This article appeared in CSO Online. To read the rest of the article please visit here.

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Alejandro Mayorkas

DHS creates Cyber Safety Review Board to review significant…

The CSRB will advise the President and Department of Homeland Security director, as well as review major security events starting with the Log4j exploits.

Following President Biden’s cybersecurity executive order issued last May, the Department of Homeland Security (DHS) announced on February 3 the creation of the Cyber Safety Review Board (CSRB). This public-private initiative is charged with reviewing and assessing significant cybersecurity incidents across government and the private sector. “The CSRB will provide a unique forum for collaboration between government and private sector leaders who will deliver strategic recommendations to the President and the Secretary of Homeland Security,” DHS said in announcing the statement.

The CSRB will start with 15 top cybersecurity leaders from the federal government and the private sector, including Robert Silvers, DHS undersecretary for policy, who will serve as chair, and Heather Adkins, Google’s senior director for security engineering, who will serve as deputy chair. DHS’s Cybersecurity and Infrastructure Security Agency (CISA) will manage, support and fund the board. CISA Director Jen Easterly is responsible for appointing CSRB members, in consultation with Silvers, and convening the board following significant cybersecurity events.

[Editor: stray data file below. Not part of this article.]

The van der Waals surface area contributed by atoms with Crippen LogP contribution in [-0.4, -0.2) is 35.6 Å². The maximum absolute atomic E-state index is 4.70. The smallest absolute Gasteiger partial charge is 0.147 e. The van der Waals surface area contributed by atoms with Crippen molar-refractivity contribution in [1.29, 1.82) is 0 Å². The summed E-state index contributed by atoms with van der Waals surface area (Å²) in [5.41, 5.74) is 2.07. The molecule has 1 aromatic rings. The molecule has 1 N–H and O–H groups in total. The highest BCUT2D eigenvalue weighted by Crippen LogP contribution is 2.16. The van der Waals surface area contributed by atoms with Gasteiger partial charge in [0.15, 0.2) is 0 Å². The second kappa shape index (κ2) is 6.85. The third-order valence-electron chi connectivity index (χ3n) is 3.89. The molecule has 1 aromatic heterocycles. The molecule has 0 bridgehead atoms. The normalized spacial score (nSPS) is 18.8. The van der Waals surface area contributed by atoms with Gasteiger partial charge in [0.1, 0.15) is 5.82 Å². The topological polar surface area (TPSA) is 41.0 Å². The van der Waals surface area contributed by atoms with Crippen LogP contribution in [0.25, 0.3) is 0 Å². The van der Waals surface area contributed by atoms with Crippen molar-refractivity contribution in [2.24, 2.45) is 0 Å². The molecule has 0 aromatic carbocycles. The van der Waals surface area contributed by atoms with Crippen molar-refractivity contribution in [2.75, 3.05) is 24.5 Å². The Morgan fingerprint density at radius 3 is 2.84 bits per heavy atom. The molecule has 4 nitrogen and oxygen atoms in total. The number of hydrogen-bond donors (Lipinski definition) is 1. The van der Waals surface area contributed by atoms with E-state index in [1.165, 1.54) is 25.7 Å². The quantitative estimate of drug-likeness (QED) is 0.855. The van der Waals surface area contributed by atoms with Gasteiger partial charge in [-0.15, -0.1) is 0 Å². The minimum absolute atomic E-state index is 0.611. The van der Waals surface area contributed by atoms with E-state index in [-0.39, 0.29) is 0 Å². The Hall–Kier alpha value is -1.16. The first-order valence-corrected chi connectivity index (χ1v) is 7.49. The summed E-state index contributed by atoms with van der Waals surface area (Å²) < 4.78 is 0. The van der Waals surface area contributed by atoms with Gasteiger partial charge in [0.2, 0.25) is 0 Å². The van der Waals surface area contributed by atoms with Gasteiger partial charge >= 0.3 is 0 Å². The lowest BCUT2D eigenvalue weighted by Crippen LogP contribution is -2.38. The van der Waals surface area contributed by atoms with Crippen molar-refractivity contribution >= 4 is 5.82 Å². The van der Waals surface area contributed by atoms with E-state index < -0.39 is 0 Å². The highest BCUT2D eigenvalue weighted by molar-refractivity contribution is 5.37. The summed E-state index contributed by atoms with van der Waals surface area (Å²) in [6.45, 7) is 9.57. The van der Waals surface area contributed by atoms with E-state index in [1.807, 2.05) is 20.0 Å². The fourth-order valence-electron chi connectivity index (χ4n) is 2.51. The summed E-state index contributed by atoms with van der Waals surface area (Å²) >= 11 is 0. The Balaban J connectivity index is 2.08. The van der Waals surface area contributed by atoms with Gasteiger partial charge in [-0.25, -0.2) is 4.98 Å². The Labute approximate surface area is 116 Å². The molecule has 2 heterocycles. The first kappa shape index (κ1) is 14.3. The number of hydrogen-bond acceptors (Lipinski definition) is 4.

This article appeared in CSO Online. To read the rest of the article please visit here.

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Alpha-Omega Project takes a human-centered approach to open-source software…

The Linux Foundation and OpenSSF project, with backing from Microsoft and Google, aims to improve security of 10,000 open-source projects.

The Log4j vulnerability crisis that erupted in late-2021 heightened the security world’s awareness of supply chain risks in free and universally deployed open-source software. Following an intense holiday season push by admins and cybersecurity professionals to track and remediate the Log4j flaw, the White House held a meeting of industry leaders to discuss improving open source software security.

In a sign that the tech sector is stepping up efforts, the Linux Foundation and the Open Source Security Foundation (OpenSSF) have announced the Alpha-Omega Project. Backed by $5 million in initial funding from Microsoft and Google, the project seeks to improve software supply chain security for 10,000 open-source software projects by systematically looking for undiscovered vulnerabilities in open-source code and then working with project maintainers to get them fixed.

This article appeared in CSO Online. To read the rest of the article please visit here.

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OMB issues zero-trust strategy for federal agencies

All federal agencies must meet zero-trust goals that the U.S. Office of Management and Budget has set by 2024, building on earlier federal cybersecurity initiatives.

Through a memo issued by the Office of Management and Budget (OMB), the Biden administration issued a 30-page strategy to move the U.S. government toward a zero trust approach to cybersecurity. The strategy “represents a key step forward” in delivering on the president’s sweeping May executive order (EO) on cybersecurity, which contains a directive for federal government agencies to develop a plan to advance towards a zero trust architecture.

A hot buzz phrase in the cybersecurity world, zero trust is a model premised on the notion of “never trust, always verify.” The executive order defines zero trust as a security concept that “eliminates implicit trust in any one element, node, or service and instead requires continuous verification of the operational picture via real-time information from multiple sources to determine access and other system responses.” OMB says that a “key tenet of a zero trust architecture is that no network is implicitly considered trusted.”

This article appeared in CSO Online. To read the rest of the article please visit here.